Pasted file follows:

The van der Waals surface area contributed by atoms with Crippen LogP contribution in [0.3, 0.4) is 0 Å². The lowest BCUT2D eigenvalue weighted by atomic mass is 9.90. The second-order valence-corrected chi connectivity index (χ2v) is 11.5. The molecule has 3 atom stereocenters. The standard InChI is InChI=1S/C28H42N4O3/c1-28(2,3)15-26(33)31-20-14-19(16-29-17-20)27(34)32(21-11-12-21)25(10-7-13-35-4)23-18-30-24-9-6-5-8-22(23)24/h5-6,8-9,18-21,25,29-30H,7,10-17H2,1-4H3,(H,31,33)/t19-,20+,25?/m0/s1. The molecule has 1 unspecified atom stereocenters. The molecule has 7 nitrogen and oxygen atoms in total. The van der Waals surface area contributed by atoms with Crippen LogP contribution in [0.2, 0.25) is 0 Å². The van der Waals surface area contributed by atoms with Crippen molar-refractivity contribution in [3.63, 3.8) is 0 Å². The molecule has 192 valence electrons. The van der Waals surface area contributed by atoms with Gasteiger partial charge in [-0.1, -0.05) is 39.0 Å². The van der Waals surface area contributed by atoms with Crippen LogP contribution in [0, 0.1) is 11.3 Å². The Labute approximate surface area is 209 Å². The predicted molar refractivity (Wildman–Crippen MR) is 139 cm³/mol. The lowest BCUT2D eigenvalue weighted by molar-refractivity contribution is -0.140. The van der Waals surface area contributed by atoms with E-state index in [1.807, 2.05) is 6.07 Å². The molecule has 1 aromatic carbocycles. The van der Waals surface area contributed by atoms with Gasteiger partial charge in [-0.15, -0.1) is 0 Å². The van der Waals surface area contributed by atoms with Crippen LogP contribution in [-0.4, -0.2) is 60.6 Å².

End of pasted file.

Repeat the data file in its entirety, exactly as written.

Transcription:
The van der Waals surface area contributed by atoms with Crippen LogP contribution in [0.3, 0.4) is 0 Å². The lowest BCUT2D eigenvalue weighted by atomic mass is 9.90. The second-order valence-corrected chi connectivity index (χ2v) is 11.5. The molecule has 3 atom stereocenters. The standard InChI is InChI=1S/C28H42N4O3/c1-28(2,3)15-26(33)31-20-14-19(16-29-17-20)27(34)32(21-11-12-21)25(10-7-13-35-4)23-18-30-24-9-6-5-8-22(23)24/h5-6,8-9,18-21,25,29-30H,7,10-17H2,1-4H3,(H,31,33)/t19-,20+,25?/m0/s1. The molecule has 1 unspecified atom stereocenters. The molecule has 7 nitrogen and oxygen atoms in total. The van der Waals surface area contributed by atoms with Crippen LogP contribution in [0.2, 0.25) is 0 Å². The van der Waals surface area contributed by atoms with Crippen molar-refractivity contribution in [3.63, 3.8) is 0 Å². The molecule has 192 valence electrons. The van der Waals surface area contributed by atoms with Gasteiger partial charge in [-0.1, -0.05) is 39.0 Å². The van der Waals surface area contributed by atoms with Crippen LogP contribution in [0, 0.1) is 11.3 Å². The Labute approximate surface area is 209 Å². The predicted molar refractivity (Wildman–Crippen MR) is 139 cm³/mol. The lowest BCUT2D eigenvalue weighted by molar-refractivity contribution is -0.140. The van der Waals surface area contributed by atoms with E-state index in [1.807, 2.05) is 6.07 Å². The molecule has 1 aromatic carbocycles. The van der Waals surface area contributed by atoms with Gasteiger partial charge in [-0.15, -0.1) is 0 Å². The van der Waals surface area contributed by atoms with Crippen LogP contribution in [-0.4, -0.2) is 60.6 Å².